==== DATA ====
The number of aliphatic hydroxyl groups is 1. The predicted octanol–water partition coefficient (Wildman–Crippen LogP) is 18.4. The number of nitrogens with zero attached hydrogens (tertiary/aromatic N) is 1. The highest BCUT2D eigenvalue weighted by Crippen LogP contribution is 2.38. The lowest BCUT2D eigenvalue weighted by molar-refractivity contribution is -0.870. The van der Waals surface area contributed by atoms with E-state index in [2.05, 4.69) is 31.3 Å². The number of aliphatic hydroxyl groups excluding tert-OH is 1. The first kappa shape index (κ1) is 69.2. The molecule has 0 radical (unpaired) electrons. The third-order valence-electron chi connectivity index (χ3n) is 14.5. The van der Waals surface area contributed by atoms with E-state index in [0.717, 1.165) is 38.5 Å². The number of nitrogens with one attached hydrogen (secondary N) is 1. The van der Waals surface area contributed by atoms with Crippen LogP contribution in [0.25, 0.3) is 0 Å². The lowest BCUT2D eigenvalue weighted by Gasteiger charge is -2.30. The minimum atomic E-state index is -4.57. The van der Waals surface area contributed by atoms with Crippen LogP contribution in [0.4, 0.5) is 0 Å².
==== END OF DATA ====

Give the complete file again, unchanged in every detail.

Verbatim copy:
The number of aliphatic hydroxyl groups is 1. The predicted octanol–water partition coefficient (Wildman–Crippen LogP) is 18.4. The number of nitrogens with zero attached hydrogens (tertiary/aromatic N) is 1. The highest BCUT2D eigenvalue weighted by Crippen LogP contribution is 2.38. The lowest BCUT2D eigenvalue weighted by molar-refractivity contribution is -0.870. The van der Waals surface area contributed by atoms with E-state index in [2.05, 4.69) is 31.3 Å². The number of aliphatic hydroxyl groups excluding tert-OH is 1. The first kappa shape index (κ1) is 69.2. The molecule has 0 radical (unpaired) electrons. The third-order valence-electron chi connectivity index (χ3n) is 14.5. The van der Waals surface area contributed by atoms with E-state index in [0.717, 1.165) is 38.5 Å². The number of nitrogens with one attached hydrogen (secondary N) is 1. The van der Waals surface area contributed by atoms with Crippen LogP contribution in [0.25, 0.3) is 0 Å². The lowest BCUT2D eigenvalue weighted by Gasteiger charge is -2.30. The minimum atomic E-state index is -4.57. The van der Waals surface area contributed by atoms with Crippen LogP contribution in [0.4, 0.5) is 0 Å².